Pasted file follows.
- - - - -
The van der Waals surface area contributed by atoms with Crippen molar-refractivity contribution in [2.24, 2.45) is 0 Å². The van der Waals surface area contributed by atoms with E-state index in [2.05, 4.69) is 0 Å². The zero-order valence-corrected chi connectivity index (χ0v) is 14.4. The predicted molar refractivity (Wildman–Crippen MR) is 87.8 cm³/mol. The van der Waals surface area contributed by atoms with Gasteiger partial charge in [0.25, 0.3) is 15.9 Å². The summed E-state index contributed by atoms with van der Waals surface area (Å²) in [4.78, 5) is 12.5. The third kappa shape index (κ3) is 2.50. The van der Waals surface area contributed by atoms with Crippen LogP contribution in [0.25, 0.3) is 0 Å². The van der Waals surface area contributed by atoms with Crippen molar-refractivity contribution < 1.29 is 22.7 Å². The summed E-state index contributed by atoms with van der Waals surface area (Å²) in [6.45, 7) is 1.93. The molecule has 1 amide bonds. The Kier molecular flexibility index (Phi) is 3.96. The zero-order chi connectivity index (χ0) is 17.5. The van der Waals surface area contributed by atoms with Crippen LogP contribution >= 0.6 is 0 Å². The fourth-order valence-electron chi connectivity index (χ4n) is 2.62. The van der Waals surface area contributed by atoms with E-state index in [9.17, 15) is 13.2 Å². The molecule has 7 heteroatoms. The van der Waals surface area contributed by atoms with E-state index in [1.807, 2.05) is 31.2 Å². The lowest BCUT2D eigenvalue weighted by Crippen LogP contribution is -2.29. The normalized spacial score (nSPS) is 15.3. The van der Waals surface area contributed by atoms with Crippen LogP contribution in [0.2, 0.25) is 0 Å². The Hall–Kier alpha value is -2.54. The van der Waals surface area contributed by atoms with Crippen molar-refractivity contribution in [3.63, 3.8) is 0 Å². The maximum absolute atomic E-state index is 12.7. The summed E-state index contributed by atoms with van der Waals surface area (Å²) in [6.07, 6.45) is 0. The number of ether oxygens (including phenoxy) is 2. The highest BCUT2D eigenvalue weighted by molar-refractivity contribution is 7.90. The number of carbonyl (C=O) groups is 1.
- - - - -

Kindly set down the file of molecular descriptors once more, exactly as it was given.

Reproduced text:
The van der Waals surface area contributed by atoms with Crippen molar-refractivity contribution in [2.24, 2.45) is 0 Å². The van der Waals surface area contributed by atoms with E-state index in [2.05, 4.69) is 0 Å². The zero-order valence-corrected chi connectivity index (χ0v) is 14.4. The predicted molar refractivity (Wildman–Crippen MR) is 87.8 cm³/mol. The van der Waals surface area contributed by atoms with Gasteiger partial charge in [0.25, 0.3) is 15.9 Å². The summed E-state index contributed by atoms with van der Waals surface area (Å²) in [4.78, 5) is 12.5. The third kappa shape index (κ3) is 2.50. The van der Waals surface area contributed by atoms with Crippen LogP contribution in [0.25, 0.3) is 0 Å². The van der Waals surface area contributed by atoms with Crippen molar-refractivity contribution < 1.29 is 22.7 Å². The summed E-state index contributed by atoms with van der Waals surface area (Å²) in [6.45, 7) is 1.93. The molecule has 1 amide bonds. The Kier molecular flexibility index (Phi) is 3.96. The zero-order chi connectivity index (χ0) is 17.5. The van der Waals surface area contributed by atoms with Crippen LogP contribution >= 0.6 is 0 Å². The fourth-order valence-electron chi connectivity index (χ4n) is 2.62. The van der Waals surface area contributed by atoms with E-state index in [9.17, 15) is 13.2 Å². The molecule has 7 heteroatoms. The van der Waals surface area contributed by atoms with E-state index in [1.807, 2.05) is 31.2 Å². The lowest BCUT2D eigenvalue weighted by Crippen LogP contribution is -2.29. The normalized spacial score (nSPS) is 15.3. The van der Waals surface area contributed by atoms with Crippen LogP contribution in [0.2, 0.25) is 0 Å². The Hall–Kier alpha value is -2.54. The van der Waals surface area contributed by atoms with Crippen molar-refractivity contribution in [3.63, 3.8) is 0 Å². The maximum absolute atomic E-state index is 12.7. The summed E-state index contributed by atoms with van der Waals surface area (Å²) in [6.07, 6.45) is 0. The number of ether oxygens (including phenoxy) is 2. The highest BCUT2D eigenvalue weighted by molar-refractivity contribution is 7.90. The number of carbonyl (C=O) groups is 1.